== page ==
Sunday, December 17, 2006

The ultimate swatting of the mosquito

Mosquito-borne diseases are on the rise worldwide. Malaria, over which much energy has been expended to try and control is actually spreading in many areas of the world. The problem is, how do you get rid of all those blood-hungry mosquitos? Unless, you accept that you can't get rid of them at all.

Bio-engineering is stepping up to change the DNA of disease carrying mosquitos. Getting rid of them might not work, but rendering them harmless might be within the realm of possibility.

Eliminating the pests appears impossible. But scientists are attempting to re-engineer them so they cannot carry disease. If they manage that, they must create enough mutants to mate with wild insects and one day to outnumber them.
Researchers chasing this dream, including an N.C. State University entomologist, know they may court controversy. Genetically modified crop plants such as soybeans, corn and cotton have become common in the United States, but an altered organism on wings would be a first.
Of course, messing with genetics of anything will bring a storm of protest.

Critics of bio-engineering, especially in Europe, view some genetic alterations as unnatural, even monstrous. People fearful of so-called Frankenfood could sound similar alarms over Frankenbugs.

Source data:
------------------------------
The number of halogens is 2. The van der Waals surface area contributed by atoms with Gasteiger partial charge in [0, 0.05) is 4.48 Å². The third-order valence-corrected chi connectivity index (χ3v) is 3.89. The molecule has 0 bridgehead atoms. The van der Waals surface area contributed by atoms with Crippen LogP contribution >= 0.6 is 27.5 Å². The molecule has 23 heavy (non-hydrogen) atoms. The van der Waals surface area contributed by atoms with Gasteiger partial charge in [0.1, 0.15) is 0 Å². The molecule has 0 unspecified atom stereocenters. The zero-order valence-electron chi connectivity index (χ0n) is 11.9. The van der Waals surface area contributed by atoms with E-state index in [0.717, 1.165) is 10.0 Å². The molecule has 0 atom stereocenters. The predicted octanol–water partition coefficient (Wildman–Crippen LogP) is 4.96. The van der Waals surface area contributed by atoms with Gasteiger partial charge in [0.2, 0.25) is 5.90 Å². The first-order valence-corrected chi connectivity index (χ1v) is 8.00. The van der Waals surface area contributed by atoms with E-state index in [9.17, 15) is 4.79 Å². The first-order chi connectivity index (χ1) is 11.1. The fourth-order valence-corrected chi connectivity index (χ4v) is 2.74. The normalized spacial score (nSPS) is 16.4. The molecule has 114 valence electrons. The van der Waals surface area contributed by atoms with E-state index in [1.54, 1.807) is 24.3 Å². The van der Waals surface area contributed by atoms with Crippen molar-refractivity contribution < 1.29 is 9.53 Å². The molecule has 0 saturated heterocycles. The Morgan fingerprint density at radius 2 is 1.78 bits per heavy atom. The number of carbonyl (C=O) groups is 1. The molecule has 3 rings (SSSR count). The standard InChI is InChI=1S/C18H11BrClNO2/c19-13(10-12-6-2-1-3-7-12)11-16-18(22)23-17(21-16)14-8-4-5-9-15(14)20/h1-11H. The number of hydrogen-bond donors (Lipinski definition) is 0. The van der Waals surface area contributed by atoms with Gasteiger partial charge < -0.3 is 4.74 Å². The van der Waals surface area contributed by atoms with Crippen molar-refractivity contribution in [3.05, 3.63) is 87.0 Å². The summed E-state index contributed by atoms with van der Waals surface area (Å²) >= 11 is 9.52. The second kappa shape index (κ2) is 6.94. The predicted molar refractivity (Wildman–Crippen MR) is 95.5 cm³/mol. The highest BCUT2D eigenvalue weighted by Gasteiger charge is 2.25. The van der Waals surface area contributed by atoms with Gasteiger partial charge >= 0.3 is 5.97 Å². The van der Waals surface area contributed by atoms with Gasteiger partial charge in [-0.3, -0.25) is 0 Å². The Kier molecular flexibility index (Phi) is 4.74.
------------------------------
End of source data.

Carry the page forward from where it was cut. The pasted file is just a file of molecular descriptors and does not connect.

There is an ethical dilemma involved. This is genetic engineering and an attempt to alter a species. The intention is to prevent the spread of disease, but it does start one to wondering. Is there an aspect of genetic engineering that could come back to bite us?

The genetic tinkering is focused at first on dengue, a tropical virus re-emerging in Asia, Latin America and Africa. While dengue claims a fraction of the million or more victims that malaria kills annually, it strikes 50 to 100 million people each year with severe flu symptoms. Outbreaks disrupt families and communities and overburden health systems.
Dengue is a good starting point because it is transmitted almost exclusively by a single mosquito species - the smallish, striped-legged Aedes aegypti - while the malaria parasite is carried by several. Focusing the effort on just one bug simplifies the science.
"If you can do this with dengue, you can envision doing it with malaria," Gould said.
To try to build a less dangerous Aedes aegypti, scientists broke a huge job into smaller chunks. First, they needed a means to make female mosquitoes immune to dengue. Only females drink blood (males prefer nectar), and only insects infected with dengue can spread it.
A breakthrough this year at Colorado State University may help. Molecular biologists there stitched laboratory-made DNA into Aedes aegypti that blocks dengue from reproducing in a bug's gut. That stops dengue from getting into mosquito saliva, which deposits the virus into human bloodstreams.
The change is permanent and passed on to offspring.

It's worth reading the whole article... and certainly the ethics are open to debate. I tend to be less chauvanistic about such things, particularly where they might have the effect of ending a persistent and devastating disease.
I can't help but feel, however, that playing with the DNA of something so simple as a bug might eventually come back to haunt us.

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